Let them make some noise

CLASSROOM DIARIES

Let them make some noise

The ‘silence’ rule in libraries neglects one key aspect — the sharing of thoughts and opinions between young minds.

When a child expresses enthusiasm for a particular book, others naturally want to read it too.

Ideally, children should be allowed to chatter as they choose their reading material, and chatter as they return what they’ve already read!

Don’t worry about those who want to read in silence – once they are engrossed in a good novel, their classmates’ talk can’t disturb them.

Of course, ‘talking’ should not degenerate to indiscipline, and silence might have to be the rule during some hours of the day.  In a controlled atmosphere, let students discuss their reading material — it only generates better learning.

Spontaneous or planned?
Students tend to exchange information about the books they have read, spontaneously. The librarian could spark off a discussion by asking, “How did you like this book?”  when a student returns it. A more organised approach is not difficult – the librarian can make chits of paper with tags that read — ‘My favourite character’; ‘My least favourite character’; ‘What made me laugh’; ‘What frightened me’ and so on — topics which could pertain to almost any book of fiction.

Then, students who wish to can pick up a chit and speak for a minute each on the topic picked, about the book they have just read. Students need to learn to entice others to read the book without giving away too much of the story!

Involving young students
Primary and middle school students love to stage performances. Let them perform for the younger students. Choosing a short story and having students either read it out or enact it for a younger class works wonders for the enthusiasm of both age groups. If they’re reading it aloud, involve as many members of the older class as possible. Let them either read a paragraph each, or let them read the part of a particular character throughout the story.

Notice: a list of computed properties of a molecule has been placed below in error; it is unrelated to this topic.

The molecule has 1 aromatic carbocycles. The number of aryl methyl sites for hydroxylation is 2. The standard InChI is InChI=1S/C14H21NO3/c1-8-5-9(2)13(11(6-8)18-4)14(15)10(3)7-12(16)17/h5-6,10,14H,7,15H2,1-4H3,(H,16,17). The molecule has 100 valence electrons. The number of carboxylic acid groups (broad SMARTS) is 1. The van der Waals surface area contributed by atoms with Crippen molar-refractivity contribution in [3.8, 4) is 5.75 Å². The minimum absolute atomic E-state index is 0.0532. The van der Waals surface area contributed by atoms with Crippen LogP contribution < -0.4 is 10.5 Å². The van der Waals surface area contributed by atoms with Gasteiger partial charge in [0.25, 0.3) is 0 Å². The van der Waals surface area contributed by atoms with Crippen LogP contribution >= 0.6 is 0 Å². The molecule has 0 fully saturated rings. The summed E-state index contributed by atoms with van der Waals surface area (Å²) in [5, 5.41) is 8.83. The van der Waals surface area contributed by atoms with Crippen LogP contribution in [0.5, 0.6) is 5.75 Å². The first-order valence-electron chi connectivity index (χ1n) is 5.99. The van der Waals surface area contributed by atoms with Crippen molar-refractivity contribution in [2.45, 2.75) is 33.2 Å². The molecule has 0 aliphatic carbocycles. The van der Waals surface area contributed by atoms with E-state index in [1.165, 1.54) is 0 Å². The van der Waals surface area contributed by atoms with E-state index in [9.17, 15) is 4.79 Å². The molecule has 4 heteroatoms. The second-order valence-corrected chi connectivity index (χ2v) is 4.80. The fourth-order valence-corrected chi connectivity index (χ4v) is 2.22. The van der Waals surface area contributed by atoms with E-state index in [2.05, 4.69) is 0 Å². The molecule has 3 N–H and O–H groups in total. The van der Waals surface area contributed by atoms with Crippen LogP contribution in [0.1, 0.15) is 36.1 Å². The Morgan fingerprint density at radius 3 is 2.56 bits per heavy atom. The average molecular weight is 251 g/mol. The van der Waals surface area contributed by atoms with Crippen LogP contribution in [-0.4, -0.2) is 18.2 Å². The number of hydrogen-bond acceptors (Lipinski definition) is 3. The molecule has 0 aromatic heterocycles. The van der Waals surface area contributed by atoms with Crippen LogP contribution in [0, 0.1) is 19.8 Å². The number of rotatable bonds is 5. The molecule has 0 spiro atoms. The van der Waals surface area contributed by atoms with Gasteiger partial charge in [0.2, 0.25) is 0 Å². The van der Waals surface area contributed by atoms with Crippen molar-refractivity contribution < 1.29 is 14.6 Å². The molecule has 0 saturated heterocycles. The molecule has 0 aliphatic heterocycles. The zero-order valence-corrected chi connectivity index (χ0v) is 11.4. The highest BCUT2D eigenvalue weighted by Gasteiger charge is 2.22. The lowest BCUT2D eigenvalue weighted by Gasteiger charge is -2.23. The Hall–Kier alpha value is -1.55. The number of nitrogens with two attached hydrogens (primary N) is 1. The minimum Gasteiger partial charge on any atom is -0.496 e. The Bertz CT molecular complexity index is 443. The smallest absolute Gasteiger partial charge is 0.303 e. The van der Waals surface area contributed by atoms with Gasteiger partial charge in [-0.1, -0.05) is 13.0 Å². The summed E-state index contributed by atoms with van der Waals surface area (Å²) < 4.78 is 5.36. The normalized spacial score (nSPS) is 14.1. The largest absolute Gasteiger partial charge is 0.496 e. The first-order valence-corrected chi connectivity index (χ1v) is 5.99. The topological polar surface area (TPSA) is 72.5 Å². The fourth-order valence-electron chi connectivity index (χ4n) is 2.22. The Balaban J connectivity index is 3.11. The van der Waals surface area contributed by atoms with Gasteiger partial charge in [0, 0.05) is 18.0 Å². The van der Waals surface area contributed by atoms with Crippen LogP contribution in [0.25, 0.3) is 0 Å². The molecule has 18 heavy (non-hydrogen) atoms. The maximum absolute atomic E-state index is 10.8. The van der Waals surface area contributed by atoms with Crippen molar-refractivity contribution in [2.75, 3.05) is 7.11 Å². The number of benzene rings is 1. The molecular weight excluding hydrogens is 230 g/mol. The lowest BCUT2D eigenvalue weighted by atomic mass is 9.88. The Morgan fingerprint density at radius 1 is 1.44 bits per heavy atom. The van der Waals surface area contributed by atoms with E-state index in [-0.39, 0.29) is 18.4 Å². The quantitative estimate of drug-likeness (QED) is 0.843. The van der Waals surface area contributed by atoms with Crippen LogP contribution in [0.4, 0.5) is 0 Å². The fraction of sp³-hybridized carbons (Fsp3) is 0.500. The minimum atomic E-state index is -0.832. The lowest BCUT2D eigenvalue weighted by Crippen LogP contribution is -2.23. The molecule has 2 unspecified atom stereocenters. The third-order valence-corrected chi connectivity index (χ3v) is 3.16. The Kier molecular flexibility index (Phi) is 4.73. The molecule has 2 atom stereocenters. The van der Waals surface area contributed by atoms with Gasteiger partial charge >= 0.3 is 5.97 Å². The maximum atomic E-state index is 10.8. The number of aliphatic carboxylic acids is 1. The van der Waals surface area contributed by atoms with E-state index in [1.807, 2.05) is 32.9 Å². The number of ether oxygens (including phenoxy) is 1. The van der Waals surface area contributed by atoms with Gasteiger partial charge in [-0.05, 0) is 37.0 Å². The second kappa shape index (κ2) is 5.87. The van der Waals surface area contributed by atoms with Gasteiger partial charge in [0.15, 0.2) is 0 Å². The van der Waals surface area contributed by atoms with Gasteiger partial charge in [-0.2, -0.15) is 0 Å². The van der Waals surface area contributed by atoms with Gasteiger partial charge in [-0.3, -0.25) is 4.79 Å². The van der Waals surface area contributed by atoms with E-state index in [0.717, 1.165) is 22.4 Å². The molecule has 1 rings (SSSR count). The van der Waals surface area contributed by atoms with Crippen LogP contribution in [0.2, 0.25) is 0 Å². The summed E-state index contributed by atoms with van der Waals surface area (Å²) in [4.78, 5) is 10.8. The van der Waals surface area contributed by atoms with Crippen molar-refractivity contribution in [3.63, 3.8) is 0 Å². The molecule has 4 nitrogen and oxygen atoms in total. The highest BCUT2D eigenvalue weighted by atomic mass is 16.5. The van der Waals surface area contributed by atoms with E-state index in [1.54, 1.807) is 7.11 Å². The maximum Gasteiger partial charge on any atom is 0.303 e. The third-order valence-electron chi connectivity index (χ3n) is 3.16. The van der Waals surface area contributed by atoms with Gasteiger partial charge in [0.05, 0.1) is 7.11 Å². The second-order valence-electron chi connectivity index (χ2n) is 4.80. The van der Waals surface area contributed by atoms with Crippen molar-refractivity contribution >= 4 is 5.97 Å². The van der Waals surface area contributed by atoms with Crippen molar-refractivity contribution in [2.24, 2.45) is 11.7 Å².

Quizzing
Everyone loves a good quiz. What works well is for the older children to read to the younger ones and then ask questions about what has just been read — this levels the playing field for the younger ones present. Short stories (fiction) or topics like ‘endangered animals’ are popular for such ‘read-aloud-and-ask’ sessions.

The other option is to choose a series of books — like Noddy by Enid Blyton, or Tenali Raman. The older ones prepare a quiz based on these books. The younger ones are given time (two weeks to a month, depending on the series chosen) to divide into groups and read the books in preparation for the quiz. The quiz is then held with formal time limits and scoring.

Behind the scenes
Students are fascinated to know how something came to be. So, tell them about the people who make a book — the author, illustrator, publisher, editor, layout artist, printer — and the task each one performs to create a book.

If possible, let them make their own books for the library. Using their original stories and poems, let them pick a team and either hand-write or key in the text, create illustrations on A-4 size sheets, and staple or tie the sheets together to make a book. Books that are presented well can actually be stamped and given an accession number in the library.

Please remember — you cannot force students to love reading. Making it compulsory for them to write book reports, or participate in activities when they are clearly not interested is counter-productive. Let participation be optional, provided that those who are not participating in the activity aren’t disturbing those who are. Chances are the non-participants will soon see how much fun it is to get involved, and will participate on their own.

When having a quiz or any activity, try to limit the number of ‘prizes’ given. Better still, don’t have prizes at all. Let the reward be internal rather than external — the child should, ultimately, want to read for the joy of reading, not because s/he got a chocolate for answering a question!

Also — try not to interfere with a child’s choice of book. Students of the same age group may read at different levels, so having shelves designated to particular classes leaves out those who read at a different level.

One of my students, a girl in Std. IV, read the unabridged version of Uncle Tom’s Cabin and told me of the horrors of slavery it contained! In short – to encourage children to read, let them use their voice and make a choice!

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